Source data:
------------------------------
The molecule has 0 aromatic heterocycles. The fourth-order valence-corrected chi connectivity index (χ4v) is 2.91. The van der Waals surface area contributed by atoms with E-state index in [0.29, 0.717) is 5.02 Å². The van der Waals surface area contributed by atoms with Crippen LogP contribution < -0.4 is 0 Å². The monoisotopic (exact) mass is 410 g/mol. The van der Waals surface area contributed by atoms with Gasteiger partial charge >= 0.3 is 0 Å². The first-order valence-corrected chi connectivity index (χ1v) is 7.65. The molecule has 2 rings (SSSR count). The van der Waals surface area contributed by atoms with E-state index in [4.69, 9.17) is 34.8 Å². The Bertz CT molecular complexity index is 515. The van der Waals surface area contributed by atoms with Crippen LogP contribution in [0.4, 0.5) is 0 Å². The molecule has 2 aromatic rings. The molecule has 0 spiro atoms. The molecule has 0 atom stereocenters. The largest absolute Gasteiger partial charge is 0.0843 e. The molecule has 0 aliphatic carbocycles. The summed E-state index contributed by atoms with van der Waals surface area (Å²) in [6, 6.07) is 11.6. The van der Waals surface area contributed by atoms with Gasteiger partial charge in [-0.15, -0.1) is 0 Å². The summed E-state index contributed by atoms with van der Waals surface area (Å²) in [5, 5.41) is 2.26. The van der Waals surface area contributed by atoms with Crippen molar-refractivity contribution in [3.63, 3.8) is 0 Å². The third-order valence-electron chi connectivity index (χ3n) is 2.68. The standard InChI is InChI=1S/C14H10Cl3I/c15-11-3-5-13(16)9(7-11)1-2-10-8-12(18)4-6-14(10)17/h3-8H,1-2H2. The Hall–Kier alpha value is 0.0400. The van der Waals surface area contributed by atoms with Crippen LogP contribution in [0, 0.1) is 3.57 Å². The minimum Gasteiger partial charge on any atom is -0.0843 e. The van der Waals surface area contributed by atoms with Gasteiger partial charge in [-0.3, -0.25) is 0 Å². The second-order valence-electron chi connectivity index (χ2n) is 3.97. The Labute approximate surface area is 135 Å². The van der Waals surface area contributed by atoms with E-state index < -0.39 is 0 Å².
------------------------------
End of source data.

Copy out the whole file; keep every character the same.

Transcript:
The molecule has 0 aromatic heterocycles. The fourth-order valence-corrected chi connectivity index (χ4v) is 2.91. The van der Waals surface area contributed by atoms with E-state index in [0.29, 0.717) is 5.02 Å². The van der Waals surface area contributed by atoms with Crippen LogP contribution < -0.4 is 0 Å². The monoisotopic (exact) mass is 410 g/mol. The van der Waals surface area contributed by atoms with Gasteiger partial charge >= 0.3 is 0 Å². The first-order valence-corrected chi connectivity index (χ1v) is 7.65. The molecule has 2 rings (SSSR count). The van der Waals surface area contributed by atoms with E-state index in [4.69, 9.17) is 34.8 Å². The Bertz CT molecular complexity index is 515. The van der Waals surface area contributed by atoms with Crippen LogP contribution in [0.4, 0.5) is 0 Å². The molecule has 2 aromatic rings. The molecule has 0 spiro atoms. The molecule has 0 atom stereocenters. The largest absolute Gasteiger partial charge is 0.0843 e. The molecule has 0 aliphatic carbocycles. The summed E-state index contributed by atoms with van der Waals surface area (Å²) in [6, 6.07) is 11.6. The van der Waals surface area contributed by atoms with Gasteiger partial charge in [-0.15, -0.1) is 0 Å². The summed E-state index contributed by atoms with van der Waals surface area (Å²) in [5, 5.41) is 2.26. The van der Waals surface area contributed by atoms with Crippen molar-refractivity contribution in [3.63, 3.8) is 0 Å². The third-order valence-electron chi connectivity index (χ3n) is 2.68. The standard InChI is InChI=1S/C14H10Cl3I/c15-11-3-5-13(16)9(7-11)1-2-10-8-12(18)4-6-14(10)17/h3-8H,1-2H2. The Hall–Kier alpha value is 0.0400. The van der Waals surface area contributed by atoms with Crippen LogP contribution in [0, 0.1) is 3.57 Å². The minimum Gasteiger partial charge on any atom is -0.0843 e. The van der Waals surface area contributed by atoms with Gasteiger partial charge in [-0.3, -0.25) is 0 Å². The second-order valence-electron chi connectivity index (χ2n) is 3.97. The Labute approximate surface area is 135 Å². The van der Waals surface area contributed by atoms with E-state index < -0.39 is 0 Å².